The government should help the market make best use of industrial buildings
Ever since manufacturers began to move their bases to the mainland, owners of industrial buildings have tried to make better use of vacant units. From high-end horticulture and fish farming to indoor ski slopes and boxing rings, from art galleries and exhibition halls to music studios and performance venues, from private kitchens to loft living units, the innovative use of space in these once-abandoned premises is eye-opening. While some of the activities are against current land-use restrictions, they attest to the city's ability to adapt to change.
The transformation is also acknowledged in a study by the Planning Department on the current use of industrial sites. The space taken by manufacturing is, unsurprisingly, less than 8 per cent. Premises being used as warehouses make up 41.8 per cent and those used as offices 24 per cent. Usage as showrooms, data centres and for aquaculture accounts for more than 5 per cent. It is good that the department is prepared to be more flexible and consider relaxing restrictions on industrial sites.
Before changes are made, occupants of industrial premises are supposed to follow the conditions attached to the specific land use. But rigid rules sometimes prevent the market from making the best use of space.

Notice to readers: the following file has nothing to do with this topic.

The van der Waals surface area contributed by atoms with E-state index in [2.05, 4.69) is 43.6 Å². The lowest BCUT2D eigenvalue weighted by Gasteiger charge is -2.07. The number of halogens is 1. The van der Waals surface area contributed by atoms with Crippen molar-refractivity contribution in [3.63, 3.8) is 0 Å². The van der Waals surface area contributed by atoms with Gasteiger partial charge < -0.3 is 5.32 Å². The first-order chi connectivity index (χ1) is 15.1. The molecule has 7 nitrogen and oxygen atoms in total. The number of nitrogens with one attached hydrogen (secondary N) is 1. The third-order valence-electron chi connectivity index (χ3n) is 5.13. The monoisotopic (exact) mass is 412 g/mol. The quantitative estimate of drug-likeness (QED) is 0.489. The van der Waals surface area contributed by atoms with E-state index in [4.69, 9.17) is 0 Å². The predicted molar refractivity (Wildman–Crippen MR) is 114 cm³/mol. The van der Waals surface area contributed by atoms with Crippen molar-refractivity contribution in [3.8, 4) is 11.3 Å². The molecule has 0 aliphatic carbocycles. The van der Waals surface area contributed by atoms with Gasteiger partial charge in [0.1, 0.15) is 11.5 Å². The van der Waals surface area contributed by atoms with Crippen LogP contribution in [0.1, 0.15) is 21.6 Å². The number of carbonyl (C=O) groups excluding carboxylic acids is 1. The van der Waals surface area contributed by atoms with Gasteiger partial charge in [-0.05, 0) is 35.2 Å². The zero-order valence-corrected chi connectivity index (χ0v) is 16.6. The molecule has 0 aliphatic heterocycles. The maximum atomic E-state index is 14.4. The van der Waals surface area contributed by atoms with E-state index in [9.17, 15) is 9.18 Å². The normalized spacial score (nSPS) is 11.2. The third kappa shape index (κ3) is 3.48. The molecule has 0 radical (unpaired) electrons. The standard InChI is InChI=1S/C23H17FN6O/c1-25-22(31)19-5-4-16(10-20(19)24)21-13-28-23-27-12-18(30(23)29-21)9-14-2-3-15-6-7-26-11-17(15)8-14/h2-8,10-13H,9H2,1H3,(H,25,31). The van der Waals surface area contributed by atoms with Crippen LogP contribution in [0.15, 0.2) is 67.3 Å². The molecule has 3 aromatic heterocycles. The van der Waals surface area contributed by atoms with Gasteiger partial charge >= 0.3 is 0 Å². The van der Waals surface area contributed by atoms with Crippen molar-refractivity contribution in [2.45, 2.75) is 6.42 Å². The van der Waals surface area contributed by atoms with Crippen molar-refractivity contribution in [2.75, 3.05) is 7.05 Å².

With as much as 27.85 million square metres of space in 1,448 blocks across the city, industrial buildings can help relieve the severe shortage of land for commercial and residential use. It is true that some usages, like subdividing units for poor families to live in, bring safety issues and must not be tolerated, but others do not seem to pose any immediate such problems. As long as the usage is of benefit to the economy and does not compromise public safety, there is no reason why the government cannot be more flexible.
The department has ruled out large-scale rezoning of industrial sites, noting that vacancy rates have been decreasing in recent years. It has also changed an original proposal to convert two industrial sites, one into commercial and one to residential use. The latter would have produced an estimated 5,000 residential units. Given the equally strong demand for commercial and residential premises, the government should continue to explore other options to meet market needs.
Some blocks have transformed into one-stop shopping and recreational venues for families at weekends. Their success shows that the market knows best how to adapt to changing needs. What it takes is flexibility from the authorities.